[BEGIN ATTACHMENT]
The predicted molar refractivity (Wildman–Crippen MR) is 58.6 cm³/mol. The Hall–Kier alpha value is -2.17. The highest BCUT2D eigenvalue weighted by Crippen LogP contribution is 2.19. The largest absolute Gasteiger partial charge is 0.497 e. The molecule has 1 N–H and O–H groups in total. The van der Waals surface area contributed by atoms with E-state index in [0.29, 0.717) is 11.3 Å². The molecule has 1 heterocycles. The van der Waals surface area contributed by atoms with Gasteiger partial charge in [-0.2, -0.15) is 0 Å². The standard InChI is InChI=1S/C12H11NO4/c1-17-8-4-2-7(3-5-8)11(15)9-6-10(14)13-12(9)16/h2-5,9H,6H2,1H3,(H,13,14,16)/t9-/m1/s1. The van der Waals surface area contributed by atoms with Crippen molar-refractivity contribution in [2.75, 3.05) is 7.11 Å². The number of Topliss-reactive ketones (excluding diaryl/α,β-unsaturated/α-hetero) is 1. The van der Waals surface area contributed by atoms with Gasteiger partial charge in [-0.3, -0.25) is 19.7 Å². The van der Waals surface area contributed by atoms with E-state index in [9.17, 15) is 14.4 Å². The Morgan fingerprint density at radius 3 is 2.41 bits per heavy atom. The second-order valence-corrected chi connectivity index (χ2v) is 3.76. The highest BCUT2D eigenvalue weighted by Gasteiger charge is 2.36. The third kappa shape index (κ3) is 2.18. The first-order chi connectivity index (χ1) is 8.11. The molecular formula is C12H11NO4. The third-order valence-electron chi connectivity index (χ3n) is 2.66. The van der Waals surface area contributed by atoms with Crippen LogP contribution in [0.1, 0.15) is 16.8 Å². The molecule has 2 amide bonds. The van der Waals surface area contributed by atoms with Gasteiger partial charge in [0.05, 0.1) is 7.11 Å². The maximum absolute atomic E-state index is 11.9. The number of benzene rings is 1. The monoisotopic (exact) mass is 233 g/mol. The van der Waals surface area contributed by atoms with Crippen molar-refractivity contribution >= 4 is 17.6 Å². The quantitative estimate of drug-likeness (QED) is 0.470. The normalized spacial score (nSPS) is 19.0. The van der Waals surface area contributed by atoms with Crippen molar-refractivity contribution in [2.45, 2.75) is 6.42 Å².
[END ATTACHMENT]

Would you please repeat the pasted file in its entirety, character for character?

The predicted molar refractivity (Wildman–Crippen MR) is 58.6 cm³/mol. The Hall–Kier alpha value is -2.17. The highest BCUT2D eigenvalue weighted by Crippen LogP contribution is 2.19. The largest absolute Gasteiger partial charge is 0.497 e. The molecule has 1 N–H and O–H groups in total. The van der Waals surface area contributed by atoms with E-state index in [0.29, 0.717) is 11.3 Å². The molecule has 1 heterocycles. The van der Waals surface area contributed by atoms with Gasteiger partial charge in [-0.2, -0.15) is 0 Å². The standard InChI is InChI=1S/C12H11NO4/c1-17-8-4-2-7(3-5-8)11(15)9-6-10(14)13-12(9)16/h2-5,9H,6H2,1H3,(H,13,14,16)/t9-/m1/s1. The van der Waals surface area contributed by atoms with Crippen molar-refractivity contribution in [2.75, 3.05) is 7.11 Å². The number of Topliss-reactive ketones (excluding diaryl/α,β-unsaturated/α-hetero) is 1. The van der Waals surface area contributed by atoms with Gasteiger partial charge in [-0.3, -0.25) is 19.7 Å². The van der Waals surface area contributed by atoms with E-state index in [9.17, 15) is 14.4 Å². The Morgan fingerprint density at radius 3 is 2.41 bits per heavy atom. The second-order valence-corrected chi connectivity index (χ2v) is 3.76. The highest BCUT2D eigenvalue weighted by Gasteiger charge is 2.36. The third kappa shape index (κ3) is 2.18. The first-order chi connectivity index (χ1) is 8.11. The molecular formula is C12H11NO4. The third-order valence-electron chi connectivity index (χ3n) is 2.66. The van der Waals surface area contributed by atoms with Crippen LogP contribution in [0.1, 0.15) is 16.8 Å². The molecule has 2 amide bonds. The van der Waals surface area contributed by atoms with Gasteiger partial charge in [0.05, 0.1) is 7.11 Å². The maximum absolute atomic E-state index is 11.9. The number of benzene rings is 1. The monoisotopic (exact) mass is 233 g/mol. The van der Waals surface area contributed by atoms with Crippen molar-refractivity contribution >= 4 is 17.6 Å². The quantitative estimate of drug-likeness (QED) is 0.470. The normalized spacial score (nSPS) is 19.0. The van der Waals surface area contributed by atoms with Crippen molar-refractivity contribution in [2.45, 2.75) is 6.42 Å².